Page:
Researchers investigating the link between violent video games and violent personality usually find some sort of vague weak positive results. But I wasn’t aware that a closely related study – investigating the link between violent video game sales numbers and crime rate numbers – find a significant decrease in crime when video game sales go up. Although this is an epidemiological study which “controls for confounders”, which I don’t trust further than I can throw, it gains some credibility in that it reminds me of the very similar result that pornography has been found to decrease rape, possibly by providing an outlet for the relevant impulses. It seems at least plausible that violent video games might work the same way, and it’s a fun theory to shove in certain annoying people’s faces.

Speaking of which, Iceland tries to ban Internet porn. Iceland is coming dangerously close to losing their position on my “Not actually too dumb, for a country” list. [EDIT: Appears to be exaggerated.]

Remember that claim that “Jewish genius” was mysteriously disappearing but that Ivy League schools were still discriminating in favor of Jews against Asians? It now seems this was just bad statistics, which Andrew Gelman has proceeded to debunk.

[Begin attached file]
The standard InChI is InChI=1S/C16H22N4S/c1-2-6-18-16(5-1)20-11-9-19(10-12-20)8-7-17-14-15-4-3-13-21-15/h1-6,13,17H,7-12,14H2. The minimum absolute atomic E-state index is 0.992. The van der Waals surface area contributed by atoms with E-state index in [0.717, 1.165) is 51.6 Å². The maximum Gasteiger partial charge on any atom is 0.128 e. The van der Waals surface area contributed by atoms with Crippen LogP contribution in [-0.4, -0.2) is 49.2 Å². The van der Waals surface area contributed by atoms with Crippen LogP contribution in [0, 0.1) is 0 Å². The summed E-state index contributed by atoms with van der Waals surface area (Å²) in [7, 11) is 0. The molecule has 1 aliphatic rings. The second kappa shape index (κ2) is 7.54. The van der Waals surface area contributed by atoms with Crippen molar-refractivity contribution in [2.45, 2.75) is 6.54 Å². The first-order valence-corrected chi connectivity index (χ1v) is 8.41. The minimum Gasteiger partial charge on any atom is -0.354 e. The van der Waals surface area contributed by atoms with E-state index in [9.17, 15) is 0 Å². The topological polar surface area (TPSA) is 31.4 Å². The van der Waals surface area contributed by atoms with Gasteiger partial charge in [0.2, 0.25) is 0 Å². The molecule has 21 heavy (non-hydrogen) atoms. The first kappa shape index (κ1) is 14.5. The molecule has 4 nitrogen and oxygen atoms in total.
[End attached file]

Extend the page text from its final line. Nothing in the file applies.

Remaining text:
A lot of people use the example of Vioxx (a very useful painkiller later found to increase the risk of heart attacks) ever getting approved by the FDA as proof that the medical system sucks. I am not sure of my opinion on that, but think that Vioxx (literally the only drug that could help certain people in constant pain) then getting totally demonized in overreaction until eventually it was forced off the market (as opposed to just getting a “warning: slightly increased risk of heart attacks” label) is proof that the medical system sucks. Possibly relevant to the controversy is that a much more commonly used painkiller, diclofenac, is now found to be just as likely to give you a heart attack as Vioxx. And yet no one has stopped using diclofenac, even though there are a bunch of perfectly good alternatives which wasn’t the case with Vioxx at all.

Dogs seem to have theory of mind – they are more likely to steal food in the dark, when they think a human can’t see them, then in the light when they expect to get caught. Also in animal deception news: cheating monkeys try to hide their infidelity.